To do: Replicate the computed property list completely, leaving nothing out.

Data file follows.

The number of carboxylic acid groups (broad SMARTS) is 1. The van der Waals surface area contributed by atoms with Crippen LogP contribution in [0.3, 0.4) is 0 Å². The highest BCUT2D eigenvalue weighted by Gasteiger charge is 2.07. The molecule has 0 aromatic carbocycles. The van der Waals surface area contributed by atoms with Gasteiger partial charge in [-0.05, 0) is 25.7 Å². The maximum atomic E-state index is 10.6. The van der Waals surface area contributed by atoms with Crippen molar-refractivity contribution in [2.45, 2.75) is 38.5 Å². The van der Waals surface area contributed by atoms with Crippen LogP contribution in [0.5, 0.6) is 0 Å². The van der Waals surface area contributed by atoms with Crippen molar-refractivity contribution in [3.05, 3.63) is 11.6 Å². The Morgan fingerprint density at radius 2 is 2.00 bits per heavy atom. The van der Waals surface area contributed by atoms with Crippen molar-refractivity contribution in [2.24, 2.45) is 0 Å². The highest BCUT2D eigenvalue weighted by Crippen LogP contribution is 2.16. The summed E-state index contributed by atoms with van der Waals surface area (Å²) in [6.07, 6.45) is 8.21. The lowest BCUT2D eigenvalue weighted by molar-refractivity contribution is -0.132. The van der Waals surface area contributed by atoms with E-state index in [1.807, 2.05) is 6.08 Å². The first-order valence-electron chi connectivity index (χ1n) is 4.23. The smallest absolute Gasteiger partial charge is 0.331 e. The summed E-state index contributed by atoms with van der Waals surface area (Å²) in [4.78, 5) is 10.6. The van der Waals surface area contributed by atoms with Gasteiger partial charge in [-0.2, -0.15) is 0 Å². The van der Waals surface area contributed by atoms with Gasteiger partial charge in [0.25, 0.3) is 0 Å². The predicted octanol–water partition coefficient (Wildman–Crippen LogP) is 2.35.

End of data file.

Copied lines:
The number of carboxylic acid groups (broad SMARTS) is 1. The van der Waals surface area contributed by atoms with Crippen LogP contribution in [0.3, 0.4) is 0 Å². The highest BCUT2D eigenvalue weighted by Gasteiger charge is 2.07. The molecule has 0 aromatic carbocycles. The van der Waals surface area contributed by atoms with Gasteiger partial charge in [-0.05, 0) is 25.7 Å². The maximum atomic E-state index is 10.6. The van der Waals surface area contributed by atoms with Crippen molar-refractivity contribution in [2.45, 2.75) is 38.5 Å². The van der Waals surface area contributed by atoms with Crippen LogP contribution in [0.5, 0.6) is 0 Å². The van der Waals surface area contributed by atoms with Crippen molar-refractivity contribution in [3.05, 3.63) is 11.6 Å². The Morgan fingerprint density at radius 2 is 2.00 bits per heavy atom. The van der Waals surface area contributed by atoms with Crippen molar-refractivity contribution in [2.24, 2.45) is 0 Å². The highest BCUT2D eigenvalue weighted by Crippen LogP contribution is 2.16. The summed E-state index contributed by atoms with van der Waals surface area (Å²) in [6.07, 6.45) is 8.21. The lowest BCUT2D eigenvalue weighted by molar-refractivity contribution is -0.132. The van der Waals surface area contributed by atoms with E-state index in [1.807, 2.05) is 6.08 Å². The first-order valence-electron chi connectivity index (χ1n) is 4.23. The smallest absolute Gasteiger partial charge is 0.331 e. The summed E-state index contributed by atoms with van der Waals surface area (Å²) in [4.78, 5) is 10.6. The van der Waals surface area contributed by atoms with Gasteiger partial charge in [-0.2, -0.15) is 0 Å². The van der Waals surface area contributed by atoms with Gasteiger partial charge in [0.25, 0.3) is 0 Å². The predicted octanol–water partition coefficient (Wildman–Crippen LogP) is 2.35.